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The convergence of U.S. state-level energy intensity

Listed author(s):
  • Wesley Burnett, J.
  • Madariaga, Jessica

This study extends a neoclassical growth model to include the accumulation of physical capital and energy consumption within a panel of fifty states (plus the District of Columbia) in the U.S. The theoretical model allows us to examine the implications for convergence in economic growth and energy intensity. From the theoretical model, we formulate an empirical approach using a dynamic panel model that is estimated using a general method of moments framework to test the conditional rates of convergence. The empirical results indicate convergence in energy intensity, and our estimates accurately predict both the growth in and convergence of energy intensity across our entire sample. Consistent with other findings in the literature, our results imply that energy use, over the past four decades, plays a small and positive role in state-level, per capita economic growth and convergence. Based on these results, we discuss policy implications for state-level income growth and energy consumption.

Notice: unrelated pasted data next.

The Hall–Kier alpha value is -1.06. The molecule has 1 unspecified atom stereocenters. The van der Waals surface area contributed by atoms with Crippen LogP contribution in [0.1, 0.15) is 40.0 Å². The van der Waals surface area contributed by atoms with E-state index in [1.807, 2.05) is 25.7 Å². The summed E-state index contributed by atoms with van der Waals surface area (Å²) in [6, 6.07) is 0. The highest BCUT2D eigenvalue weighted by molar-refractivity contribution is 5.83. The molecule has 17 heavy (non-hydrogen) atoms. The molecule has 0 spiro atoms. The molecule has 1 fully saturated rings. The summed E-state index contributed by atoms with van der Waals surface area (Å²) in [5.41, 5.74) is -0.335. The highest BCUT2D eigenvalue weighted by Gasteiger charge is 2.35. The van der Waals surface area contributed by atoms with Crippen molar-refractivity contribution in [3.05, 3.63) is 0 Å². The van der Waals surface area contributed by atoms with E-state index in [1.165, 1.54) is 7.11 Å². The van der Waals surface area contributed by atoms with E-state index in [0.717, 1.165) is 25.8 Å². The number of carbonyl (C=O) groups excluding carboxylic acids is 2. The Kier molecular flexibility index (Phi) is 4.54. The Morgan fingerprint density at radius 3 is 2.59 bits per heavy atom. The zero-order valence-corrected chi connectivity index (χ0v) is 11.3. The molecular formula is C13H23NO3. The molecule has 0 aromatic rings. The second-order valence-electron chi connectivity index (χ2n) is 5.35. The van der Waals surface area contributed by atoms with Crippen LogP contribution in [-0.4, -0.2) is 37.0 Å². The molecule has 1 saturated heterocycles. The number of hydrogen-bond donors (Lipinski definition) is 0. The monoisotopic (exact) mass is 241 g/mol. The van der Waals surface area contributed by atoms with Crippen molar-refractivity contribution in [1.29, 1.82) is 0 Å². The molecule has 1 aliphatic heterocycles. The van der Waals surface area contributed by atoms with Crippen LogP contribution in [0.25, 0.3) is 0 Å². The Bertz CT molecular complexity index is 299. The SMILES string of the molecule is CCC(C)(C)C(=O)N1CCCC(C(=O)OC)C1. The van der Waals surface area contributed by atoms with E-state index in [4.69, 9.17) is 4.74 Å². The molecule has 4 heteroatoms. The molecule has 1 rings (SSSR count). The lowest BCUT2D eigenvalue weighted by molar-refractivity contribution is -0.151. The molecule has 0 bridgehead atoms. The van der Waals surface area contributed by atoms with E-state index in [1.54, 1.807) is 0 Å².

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Article provided by Elsevier in its journal Energy Economics.

Volume (Year): 62 (2017)
Issue (Month): C ()
Pages: 357-370

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Handle: RePEc:eee:eneeco:v:62:y:2017:i:c:p:357-370
DOI: 10.1016/j.eneco.2016.03.029
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